Addiction: Disease Or Self Infliction?
A widespread topic of interest I have been continuously noticing for the past year has been one I have been eager to share my thoughts on. There is a multitude of opinions and perspectives on addiction that have caused this topic to be one of great controversy.
That topic is the debate of whether or not addiction is a disease.
I am aware that there are valid points to each side of the argument, but I am here to express my thoughts on addiction. While there are many that may not agree with my personal opinion on the subject, I respect the opinion of those who feel differently. The different opinions on this issue are rooted in personal experience with addiction and I believe open, compassionate conversations need to be had with both sides.
As an addict, your brain begins to alter and transform to your drug of choice. You think differently, your actions change and you become accustomed to what the drug is doing to you mentally, emotionally and physically.
According to Merriam-Webster, a disease is classified as:
“A condition of the living animal or plant body or of one of its parts that impairs normal functioning and is typically manifested by distinguishing signs and symptoms.”
People say addiction is not a disease because it is a choice. Well, yes, it was a choice to start, but it becomes a disease once the drugs alter how the mind works. Recently, I partook in a conversation involving addiction in which the other individual told me they believe initial choices do not become diseases. If we apply that logic to people who contract an STD after a sexual encounter we are essentially saying they chose to have that disease. On the contrary, the choice was to have sex, the STD was simply an unwanted consequence. No one chooses to get an STD.
Now, I do believe that it is the users choice to begin drugs. It is easy to fall under peer pressure, but knowing how drugs affect you should be reason enough never to begin.
But that is not the focus of this discussion.
I have seen important people in my life cry out for help as they relapsed, winding up where they began. I have also seen some fight hard to better themselves and put an end to their addiction. It is a lot easier said than done to stop something that has become a part of your life. It can potentially be a never ending fight that winds up fatal in the long run. Those using usually know the circumstances involved, that it is a negligent way to spend their time. But they become dependent on the feelings brought on by a high and become prone to making the decision to keep feeling that sense of euphoria obtained through drugs.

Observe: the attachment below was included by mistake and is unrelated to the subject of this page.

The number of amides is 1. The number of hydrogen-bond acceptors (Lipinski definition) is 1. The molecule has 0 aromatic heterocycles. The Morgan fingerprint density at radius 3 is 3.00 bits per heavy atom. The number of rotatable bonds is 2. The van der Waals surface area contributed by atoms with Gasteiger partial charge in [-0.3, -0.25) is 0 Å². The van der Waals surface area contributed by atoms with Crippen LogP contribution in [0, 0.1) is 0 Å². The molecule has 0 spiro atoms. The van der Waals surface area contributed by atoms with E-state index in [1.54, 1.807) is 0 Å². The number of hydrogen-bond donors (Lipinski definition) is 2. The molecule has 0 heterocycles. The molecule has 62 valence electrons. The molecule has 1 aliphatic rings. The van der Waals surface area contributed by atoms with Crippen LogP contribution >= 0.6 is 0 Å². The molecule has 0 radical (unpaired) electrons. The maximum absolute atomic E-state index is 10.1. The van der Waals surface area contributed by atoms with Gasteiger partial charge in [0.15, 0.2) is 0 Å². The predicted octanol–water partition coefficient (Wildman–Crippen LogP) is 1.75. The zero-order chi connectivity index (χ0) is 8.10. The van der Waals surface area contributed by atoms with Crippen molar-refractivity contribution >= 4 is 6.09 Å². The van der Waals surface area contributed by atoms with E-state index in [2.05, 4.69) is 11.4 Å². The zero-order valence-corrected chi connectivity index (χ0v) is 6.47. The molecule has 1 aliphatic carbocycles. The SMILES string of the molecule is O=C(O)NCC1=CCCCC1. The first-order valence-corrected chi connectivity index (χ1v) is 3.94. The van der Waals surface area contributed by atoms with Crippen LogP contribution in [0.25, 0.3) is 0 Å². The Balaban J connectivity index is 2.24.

“Every drug, including alcohol, disrupts the reward system in the brain. Unfortunately, long-term usage can cause changes in the reward circuit that influence the brain’s ability to function. Specifically, the areas of the brain that are tied to making decisions, learning, remembering, and controlling behavior are all affected.”
I came across this fact while reading a forum of individuals sharing their stories on how they conquered addiction. I gained a good amount of insight through reading this as to how you should act when you know someone who is an avid user.
Recognize that self-control can be difficult.
It is not easy to wake up one day and decide you are going to quit. Yes, it has been done, but it is not easy. The detoxification process in some cases may be dangerous causing hesitation with the process of getting clean. For example, heroin and opioid users are prone to the risk of suffering seizures, tremors and even excessive vomiting.
Help them focus on their interests. Not their addiction.
I had a good friend many years ago who unexpectedly developed an addiction to cocaine. She was a full-time student studying to be a veterinarian. Less than a year away from obtaining her degree, she rapidly went on a downward spiral and stopped attending school. Instead of focusing on her studies, she focused on when and where she was going to get her next fix. I talked to her one day. I sat her down, not saying a word about how her eyes looked like they were sinking into the back of her head. Or how she looked like a living skeleton. I looked past all that and talked to the friend I knew. The one who just a year prior was so full of life and ready to live her dream of working with animals. Not battling addiction.
I asked how she felt about not being in school. I asked if she still loved animals as much as she had. All she did was cry. She cried for her old self and the life she wanted back. A week later she was flying out to California to check herself into rehab.
I wish that this was where I would close the book and say “The end”. I wish I could say that she is a successful veterinarian, raising the five kids she always wanted. After a long battle with addiction, she relapsed and was found dead in her bathroom on the one year anniversary of her sobriety.
Help them realize it is possible to push through a relapse.
In the case of my friend, this was not the outcome. She went back to her old ways and became accustomed to the life she wanted to put in the past. She could have checked herself back into a facility, but promptly decided against that.
Instead of giving addicts a bad rep, we need to provide support; to help them realize they can recover. Being there for them instead of being against them makes a difference. Saying it is their fault for beginning is one thing. Yes, they are the ones that chose to do drugs, but the disease comes after the drugs have been taken.
Addiction is all encompassing; chemical, physical and psychological. That is where most lose understanding in my opinion.
I pray addiction begins to be a problem we see less of. I pray that those battling become strong and better themselves because they deserve it. We have a long road ahead putting an end to this epidemic, but I believe it can be done.